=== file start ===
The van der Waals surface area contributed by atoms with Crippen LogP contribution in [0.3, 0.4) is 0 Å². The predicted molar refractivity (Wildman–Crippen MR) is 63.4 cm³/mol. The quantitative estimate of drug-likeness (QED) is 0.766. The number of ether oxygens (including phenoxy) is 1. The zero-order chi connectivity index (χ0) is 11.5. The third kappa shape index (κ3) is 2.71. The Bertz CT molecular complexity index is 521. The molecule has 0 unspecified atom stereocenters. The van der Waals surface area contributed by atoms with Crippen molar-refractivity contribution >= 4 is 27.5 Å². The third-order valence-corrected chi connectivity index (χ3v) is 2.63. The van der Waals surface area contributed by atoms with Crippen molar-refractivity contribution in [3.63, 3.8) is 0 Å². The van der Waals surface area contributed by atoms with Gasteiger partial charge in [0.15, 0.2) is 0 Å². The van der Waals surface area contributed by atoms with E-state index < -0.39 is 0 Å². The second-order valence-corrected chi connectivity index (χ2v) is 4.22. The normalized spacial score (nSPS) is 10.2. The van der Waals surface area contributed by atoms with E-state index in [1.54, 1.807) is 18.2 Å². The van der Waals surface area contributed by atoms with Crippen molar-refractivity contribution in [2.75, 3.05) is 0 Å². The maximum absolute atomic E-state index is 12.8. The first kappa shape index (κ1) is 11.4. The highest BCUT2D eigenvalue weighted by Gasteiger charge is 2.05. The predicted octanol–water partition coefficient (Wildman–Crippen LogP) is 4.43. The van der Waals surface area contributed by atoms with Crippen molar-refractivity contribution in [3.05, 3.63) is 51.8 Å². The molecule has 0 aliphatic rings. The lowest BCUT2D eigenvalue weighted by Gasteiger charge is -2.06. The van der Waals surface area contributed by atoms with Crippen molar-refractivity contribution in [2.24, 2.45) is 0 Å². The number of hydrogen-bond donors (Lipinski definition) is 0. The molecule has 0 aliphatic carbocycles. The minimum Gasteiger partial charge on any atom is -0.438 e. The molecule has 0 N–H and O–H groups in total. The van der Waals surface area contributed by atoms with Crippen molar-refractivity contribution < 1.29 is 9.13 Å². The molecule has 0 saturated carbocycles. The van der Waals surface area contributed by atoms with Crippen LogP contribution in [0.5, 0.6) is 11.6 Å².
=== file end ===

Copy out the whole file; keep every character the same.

The van der Waals surface area contributed by atoms with Crippen LogP contribution in [0.3, 0.4) is 0 Å². The predicted molar refractivity (Wildman–Crippen MR) is 63.4 cm³/mol. The quantitative estimate of drug-likeness (QED) is 0.766. The number of ether oxygens (including phenoxy) is 1. The zero-order chi connectivity index (χ0) is 11.5. The third kappa shape index (κ3) is 2.71. The Bertz CT molecular complexity index is 521. The molecule has 0 unspecified atom stereocenters. The van der Waals surface area contributed by atoms with Crippen molar-refractivity contribution >= 4 is 27.5 Å². The third-order valence-corrected chi connectivity index (χ3v) is 2.63. The van der Waals surface area contributed by atoms with Crippen molar-refractivity contribution in [3.63, 3.8) is 0 Å². The van der Waals surface area contributed by atoms with Gasteiger partial charge in [0.15, 0.2) is 0 Å². The van der Waals surface area contributed by atoms with E-state index < -0.39 is 0 Å². The second-order valence-corrected chi connectivity index (χ2v) is 4.22. The normalized spacial score (nSPS) is 10.2. The van der Waals surface area contributed by atoms with E-state index in [1.54, 1.807) is 18.2 Å². The van der Waals surface area contributed by atoms with Crippen molar-refractivity contribution in [2.75, 3.05) is 0 Å². The maximum absolute atomic E-state index is 12.8. The first kappa shape index (κ1) is 11.4. The highest BCUT2D eigenvalue weighted by Gasteiger charge is 2.05. The predicted octanol–water partition coefficient (Wildman–Crippen LogP) is 4.43. The van der Waals surface area contributed by atoms with Crippen molar-refractivity contribution in [3.05, 3.63) is 51.8 Å². The molecule has 0 aliphatic rings. The lowest BCUT2D eigenvalue weighted by Gasteiger charge is -2.06. The van der Waals surface area contributed by atoms with Crippen molar-refractivity contribution in [2.24, 2.45) is 0 Å². The number of hydrogen-bond donors (Lipinski definition) is 0. The molecule has 0 aliphatic carbocycles. The minimum Gasteiger partial charge on any atom is -0.438 e. The molecule has 0 N–H and O–H groups in total. The van der Waals surface area contributed by atoms with Crippen molar-refractivity contribution < 1.29 is 9.13 Å². The molecule has 0 saturated carbocycles. The van der Waals surface area contributed by atoms with Crippen LogP contribution in [0.5, 0.6) is 11.6 Å².